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Second Sunday of Easter (2)
Have you ever done something wrong and you know you deserve to be punished? Sometime doesn’t your dad pretend he doesn’t know? It appears you got away with it, but you still wait for punishment and you know you won’t do it again. What you received is a gift of mercy. Sometimes, you do something bad and your parents know, but they let you off with a “talking to”? That is a gift of mercy too. Sometimes, you do something bad, you get punished but your parents never mention it again. That too is a gift of mercy.
Today is Divine Mercy Sunday. The Church does not require us to believe all the apparitions there are, but the message is not new. God is merciful, that is the reason for this Sunday, But it is also the teaching of the feast of the Sacred Heart of Jesus. So is every Mass a reminder that God loves us and is always ready and willing to forgive us just like in the Gospel of the Prodigal Son.
Well, it’s over. The eggs have been hidden and gleefully found. The leftovers are mostly eaten. Family visits are complete and we’re all looking forward to warm weather — and to settling back into our routines. This whole Easter celebration thing is a little bit tiring, don’t you think? I note that a few folks have chosen to stay home this Sunday. Don’t worry. I am not trying to mention names or point fingers! In fact, many pastors take Easter Monday off after this time of intensity and worship. Who doesn’t, after all, need a break?
It’s true. Everyone gets to take a break now and then, even your Chaplains! But I wonder if this lull following the celebration of the resurrection might be about something more than just being a bit tired? Could it be that there may be something subtle working in all of us that makes it tough to face church on the Sunday after Easter Sunday? Our numbers are down. Do you think we could we find and explore what might be described as a kind of post-Easter timidity?
Think back to what is happening in this scripture today. We have a whole crew of Jesus’ followers gathered together in a place of relative safety. It’s probably not an exaggeration to suggest that they were not exactly running around shouting joy to the world. Just look at them! Behind locked doors and trembling in fear, it’s a bit of a stretch to believe that they were witnesses to the risen and living Lord. And in my own mind, this is where Thomas gets a raw deal.
Usually, we read this scripture while wagging a finger at poor old “Doubting Thomas.“ Most of us, I think unconsciously, picture ourselves as one of the good guys shaking our head at a Thomas who demands proof of Jesus’ resurrection. We step away in vague embarrassment from a Thomas who is too weak to accept the reality of new life in Christ Jesus. Is that true for you? I know it is for me. I read this story and hear the words of Jesus, who says, “Blessed are those who have not seen and yet believe.” And I think to myself, “Boy do I feel bad for the Thomases of the world.” Though this is my inside voice, which no one actually hears, I must confess that in my thoughts the tone is sometimes I feel like I’m one of them.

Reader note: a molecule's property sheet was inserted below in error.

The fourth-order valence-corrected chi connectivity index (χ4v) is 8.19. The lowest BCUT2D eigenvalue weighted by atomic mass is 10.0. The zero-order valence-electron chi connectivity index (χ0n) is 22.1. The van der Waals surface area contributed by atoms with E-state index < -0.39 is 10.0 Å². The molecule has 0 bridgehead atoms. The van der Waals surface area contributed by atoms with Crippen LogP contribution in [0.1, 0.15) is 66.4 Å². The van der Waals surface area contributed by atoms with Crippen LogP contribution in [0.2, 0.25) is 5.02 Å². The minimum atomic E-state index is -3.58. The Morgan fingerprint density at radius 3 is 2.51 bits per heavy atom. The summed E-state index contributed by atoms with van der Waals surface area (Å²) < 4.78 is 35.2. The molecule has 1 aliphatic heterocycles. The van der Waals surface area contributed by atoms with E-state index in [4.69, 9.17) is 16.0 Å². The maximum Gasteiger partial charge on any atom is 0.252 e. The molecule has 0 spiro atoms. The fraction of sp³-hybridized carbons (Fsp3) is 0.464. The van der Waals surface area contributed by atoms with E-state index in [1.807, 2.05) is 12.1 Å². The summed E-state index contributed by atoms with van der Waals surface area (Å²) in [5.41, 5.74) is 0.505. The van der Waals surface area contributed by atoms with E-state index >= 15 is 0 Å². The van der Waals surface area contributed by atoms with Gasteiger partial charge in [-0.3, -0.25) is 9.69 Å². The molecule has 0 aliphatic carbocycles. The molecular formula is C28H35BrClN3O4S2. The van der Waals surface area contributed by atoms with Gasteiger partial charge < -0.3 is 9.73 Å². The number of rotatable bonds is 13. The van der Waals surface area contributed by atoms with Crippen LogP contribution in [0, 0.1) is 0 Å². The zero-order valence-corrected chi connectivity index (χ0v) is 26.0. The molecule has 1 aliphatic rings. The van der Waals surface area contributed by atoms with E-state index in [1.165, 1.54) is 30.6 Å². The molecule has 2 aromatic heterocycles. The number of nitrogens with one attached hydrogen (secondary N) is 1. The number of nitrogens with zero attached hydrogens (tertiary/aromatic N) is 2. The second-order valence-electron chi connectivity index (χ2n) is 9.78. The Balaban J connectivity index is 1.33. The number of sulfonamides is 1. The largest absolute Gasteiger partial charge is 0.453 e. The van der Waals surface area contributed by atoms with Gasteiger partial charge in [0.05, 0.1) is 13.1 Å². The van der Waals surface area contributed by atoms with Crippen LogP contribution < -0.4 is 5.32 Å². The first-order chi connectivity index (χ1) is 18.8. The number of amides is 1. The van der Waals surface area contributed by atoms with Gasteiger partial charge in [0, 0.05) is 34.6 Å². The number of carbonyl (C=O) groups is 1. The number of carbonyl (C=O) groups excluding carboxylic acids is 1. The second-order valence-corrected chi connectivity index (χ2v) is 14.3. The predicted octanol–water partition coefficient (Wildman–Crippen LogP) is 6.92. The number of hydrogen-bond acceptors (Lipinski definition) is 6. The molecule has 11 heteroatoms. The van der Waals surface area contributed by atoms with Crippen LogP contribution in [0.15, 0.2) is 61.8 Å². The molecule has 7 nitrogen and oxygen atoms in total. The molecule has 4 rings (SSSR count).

It’s tough to step back and think about a bigger picture here. Could it be that there’s more going on here than the machinations of a cynic who needs proof? Maybe, just maybe Thomas is the only brave one in the bunch. Maybe Thomas is voicing feelings that no one else has the nerve to articulate?
I once had a friend who had this quality. The truth of the matter is that he was a generally unpopular guy. He was one of those people who could come up with questions and comments that were, well, embarrassing. He would ask that question that somehow was on everyone’s mind but no one had the courage to actually say the words. This did not faze John. One time we went together to a concert of avante garde music. This music was truly out there, and unlike anything most of us would identify as music. After the concert, we all attended the reception where the composer of this music was holding court. We stood, nodding politely while the musician discussed his music and explained what he was trying to express with it. Suddenly John piped up and said, “I don’t know. It kind of sounded like someone was trying to strangle a chicken.” Silence — no one said a word.
After a moment, everyone started to make fun of John, chiding him because he didn’t appreciate this wonderful eclectic music. The real truth, though, was that John had voiced the feeling of just about everyone in that room. What if this was the case with Thomas? I mean, it’s all well and good to point the finger at the one who brazenly demands proof. It’s another thing, however, to step back and look at the room full of people hiding out from the police like common criminals. Who are these people and what is their real story? If Jesus was truly risen from the dead; if these people really believed that, then what were they doing cowering behind locked doors in some out of the way room?
What I’m trying to think about with you is this. Is it possible that the sheer magnitude of the resurrection makes us a little queasy? Could it be that on this Sunday after Easter Sunday we too are hiding out in our own upper room? After all, the implications of all this are staggering. If we embrace this it will have a profound impact on our lives. Because this is a pretty big deal, I wouldn’t mind actually seeing that wound, would you?